Virtual PC slower on 1.5GHz PowerBook than old 1GHz SDRAM eMac

Discussion in 'Mac Apps and Mac App Store' started by bradz_id, Sep 30, 2004.

  1. bradz_id macrumors member

    Nov 16, 2002
    Tasmania, Australia

    My old machine was a 1GHz eMac (Radeon 7500 model) with 768MB RAM, Mac OS X 10.2.8 and Virtual PC 6.1

    On this machine, I set up a Virtual PC with 384MB RAM, 16MB VRAM, no networking, no USB and no dock integration. I installed Windows XP onto a 5GB fixed size image on a defragmented drive (from using TechTool Pro 4) so that 5GB is not fragmented in any way. I then installed Service Pack 1 for Windows XP then I tweaked the windows side of things a bit for a bit more performance then I installed Virtual PC additions. Whenever I use Virtual PC, I quit everything else, even Finder for maximum performance. This system ran perfectly and when I went to System Information in Windows, it read the processor at about 535MHz each time.

    My new machine is a 15" PowerBook G4 with 512MB DDR333, Radeon Mobility 9700 with 128MB VRAM and a 60GB Hitachi 7200RPM hard drive. It runs Mac OS X 10.3.5 and Virtual PC 6.1.1. Processor Performance is on Highest and it is always plugged into the power when I use Virtual PC.

    On this machine, I set up a Virtual PC in exactly the same way as the other machine, but with 288MB RAM and Windows XP Service Pack 2, rather than 1. In this System, it seems slower and the Processor reads 285MHz in System Information.

    Does anybody know why this is or what I am doing wrong?
  2. brap macrumors 68000

    May 10, 2004
    Well - if you're just using system information as a guide beware, the clock speed changes dynamically to suit. Download a copy of H-ODA's WCPUID (or whatever the new one's called) and look at the realtime clock checker in there.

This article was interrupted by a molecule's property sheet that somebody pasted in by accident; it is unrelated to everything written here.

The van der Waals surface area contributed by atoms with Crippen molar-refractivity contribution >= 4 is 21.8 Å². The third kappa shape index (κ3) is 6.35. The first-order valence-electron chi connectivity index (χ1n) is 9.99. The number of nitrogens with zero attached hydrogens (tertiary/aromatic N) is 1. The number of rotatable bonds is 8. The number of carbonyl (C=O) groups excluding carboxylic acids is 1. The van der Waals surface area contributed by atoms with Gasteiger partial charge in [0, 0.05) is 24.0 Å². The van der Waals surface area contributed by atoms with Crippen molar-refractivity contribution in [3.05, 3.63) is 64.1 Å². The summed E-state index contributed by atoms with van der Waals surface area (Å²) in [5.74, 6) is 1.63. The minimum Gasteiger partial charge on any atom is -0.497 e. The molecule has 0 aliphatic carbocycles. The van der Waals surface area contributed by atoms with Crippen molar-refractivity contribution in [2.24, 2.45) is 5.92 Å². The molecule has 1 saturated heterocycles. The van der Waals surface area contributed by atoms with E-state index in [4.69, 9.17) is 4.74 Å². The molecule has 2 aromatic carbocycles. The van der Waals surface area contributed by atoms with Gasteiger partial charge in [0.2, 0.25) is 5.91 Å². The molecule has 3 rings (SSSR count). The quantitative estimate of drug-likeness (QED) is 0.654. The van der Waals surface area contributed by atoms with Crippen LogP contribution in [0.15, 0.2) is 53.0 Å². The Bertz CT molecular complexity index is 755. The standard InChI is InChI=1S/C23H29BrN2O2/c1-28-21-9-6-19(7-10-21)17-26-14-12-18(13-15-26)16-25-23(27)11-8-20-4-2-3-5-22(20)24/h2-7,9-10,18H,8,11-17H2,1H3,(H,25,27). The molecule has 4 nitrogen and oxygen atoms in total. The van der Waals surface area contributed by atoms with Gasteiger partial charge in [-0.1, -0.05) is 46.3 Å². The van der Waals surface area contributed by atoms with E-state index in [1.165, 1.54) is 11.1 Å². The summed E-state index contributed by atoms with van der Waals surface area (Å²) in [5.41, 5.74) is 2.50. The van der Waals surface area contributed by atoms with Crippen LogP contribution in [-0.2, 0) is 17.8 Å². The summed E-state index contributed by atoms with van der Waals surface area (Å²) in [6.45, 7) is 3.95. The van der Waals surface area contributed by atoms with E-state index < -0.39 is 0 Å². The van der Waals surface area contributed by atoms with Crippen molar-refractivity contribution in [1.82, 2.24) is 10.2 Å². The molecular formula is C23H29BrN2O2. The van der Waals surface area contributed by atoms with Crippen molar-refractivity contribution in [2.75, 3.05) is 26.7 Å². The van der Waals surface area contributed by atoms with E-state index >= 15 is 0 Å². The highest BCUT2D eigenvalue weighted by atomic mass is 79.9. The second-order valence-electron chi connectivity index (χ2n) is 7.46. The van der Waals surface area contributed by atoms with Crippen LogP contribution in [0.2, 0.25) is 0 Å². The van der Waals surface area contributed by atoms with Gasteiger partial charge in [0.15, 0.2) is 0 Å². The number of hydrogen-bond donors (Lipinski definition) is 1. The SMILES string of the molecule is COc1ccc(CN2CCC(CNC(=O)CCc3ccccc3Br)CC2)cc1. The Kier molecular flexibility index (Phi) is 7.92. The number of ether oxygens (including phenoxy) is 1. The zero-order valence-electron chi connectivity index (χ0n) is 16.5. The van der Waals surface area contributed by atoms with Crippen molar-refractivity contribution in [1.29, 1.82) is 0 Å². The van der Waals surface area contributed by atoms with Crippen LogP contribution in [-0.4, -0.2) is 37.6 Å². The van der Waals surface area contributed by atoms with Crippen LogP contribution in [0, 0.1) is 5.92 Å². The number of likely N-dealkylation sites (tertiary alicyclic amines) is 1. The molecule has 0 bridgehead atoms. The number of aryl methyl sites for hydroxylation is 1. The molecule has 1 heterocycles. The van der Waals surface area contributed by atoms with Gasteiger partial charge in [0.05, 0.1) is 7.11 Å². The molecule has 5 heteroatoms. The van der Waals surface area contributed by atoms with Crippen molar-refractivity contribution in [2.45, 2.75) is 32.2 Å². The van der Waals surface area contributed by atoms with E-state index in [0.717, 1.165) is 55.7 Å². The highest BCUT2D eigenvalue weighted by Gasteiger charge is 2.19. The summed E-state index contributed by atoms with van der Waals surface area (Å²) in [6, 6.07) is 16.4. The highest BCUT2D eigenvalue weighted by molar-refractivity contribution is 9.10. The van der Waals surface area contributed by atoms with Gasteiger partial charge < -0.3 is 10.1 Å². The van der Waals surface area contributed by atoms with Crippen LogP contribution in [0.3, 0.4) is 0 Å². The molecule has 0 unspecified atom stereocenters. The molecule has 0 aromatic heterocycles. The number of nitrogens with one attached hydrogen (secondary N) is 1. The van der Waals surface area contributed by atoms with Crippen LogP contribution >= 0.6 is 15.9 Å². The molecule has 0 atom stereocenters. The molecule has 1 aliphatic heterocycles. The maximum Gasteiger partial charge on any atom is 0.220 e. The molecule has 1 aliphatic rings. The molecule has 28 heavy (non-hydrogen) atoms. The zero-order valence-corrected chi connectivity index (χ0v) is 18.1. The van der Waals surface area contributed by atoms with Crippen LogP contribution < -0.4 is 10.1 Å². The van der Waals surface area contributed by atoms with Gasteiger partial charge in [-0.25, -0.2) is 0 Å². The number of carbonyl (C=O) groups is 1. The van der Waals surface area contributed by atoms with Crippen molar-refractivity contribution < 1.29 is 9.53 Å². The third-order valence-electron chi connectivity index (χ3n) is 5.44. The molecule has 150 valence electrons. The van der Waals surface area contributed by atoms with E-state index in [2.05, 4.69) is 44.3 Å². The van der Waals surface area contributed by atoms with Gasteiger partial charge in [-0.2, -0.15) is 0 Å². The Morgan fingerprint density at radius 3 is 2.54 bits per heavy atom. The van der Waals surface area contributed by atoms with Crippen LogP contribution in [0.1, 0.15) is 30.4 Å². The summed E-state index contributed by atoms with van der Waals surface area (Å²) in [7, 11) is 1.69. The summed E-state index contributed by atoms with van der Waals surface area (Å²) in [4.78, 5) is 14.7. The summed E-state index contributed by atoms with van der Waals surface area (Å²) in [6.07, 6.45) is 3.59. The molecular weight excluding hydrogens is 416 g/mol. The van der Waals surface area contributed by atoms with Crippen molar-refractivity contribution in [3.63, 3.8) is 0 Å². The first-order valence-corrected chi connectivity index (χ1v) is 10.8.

Memory - quantity over quality, I'm afraid. And why on earth are you using Windows XP?! Lay your hands on NT4 or 2000, and you'll see a marked improvement. Also, the dynamically expanding drive (if you're using it) adds yet more disk overhead to an alreay slow subsystem. Streamline it - get rid of all the processing tasks you don't require like OS eyecandy. It's not so hard to do, and afterward it will feel very snappy.
  3. Sun Baked macrumors G5

    Sun Baked

    May 19, 2002
    Methinks the smaller amount of physical RAM in the PowerBook is the problem (but it is just a SWAG).

    Most likely you are running into the OS X's Virtual Memory manager and are having quite a few pageouts, and it's running into a bunch of memory page swaps to the HD.

    Something that'll make a faster system with less memory, a whole heck of a lot slower that a high memory lower clocked OS X machine.
  4. vga4life macrumors 6502

    Jun 16, 2004
    brap has good advice to which I'd add you should consider buying more RAM for that powerbook. 1 GB SODIMMS are down to ~$150, or so I hear.

    Create a new virtual pc image with a fixed-size drive, 512 MB RAM (once you've upgraded the PB's ram, of course), and run Win98se or Win2k. You'll find it much snappier.

  5. atari1356 macrumors 68000


    Feb 27, 2004
    One thing to try if you haven't already:

    1. Open System Preferences

    2. Click on Energy Saver

    3. Click on the "Options" tab

    4. Go to the Processor Performance pulldown and select "Highest"

    I've found that to be better than the "Automatic" setting when running processor intensive things like Garageband and games.
  6. bradz_id thread starter macrumors member

    Nov 16, 2002
    Tasmania, Australia
    I only ever use Virtual PC after a fresh restart then quitting Finder. I have allready disabled half of my startup items in OS X and it only has what it needs to run. In activity monitor, there is plenty of free physical RAM. I have a 5GB fixed size drive image. I agree, dynamically expanding sux! Once you disable a lot of useless crap and tweak Windows XP a bit, it is actually much the same as windows 2000. I just have a retail version of Windows XP so i don't want to go buying any more.

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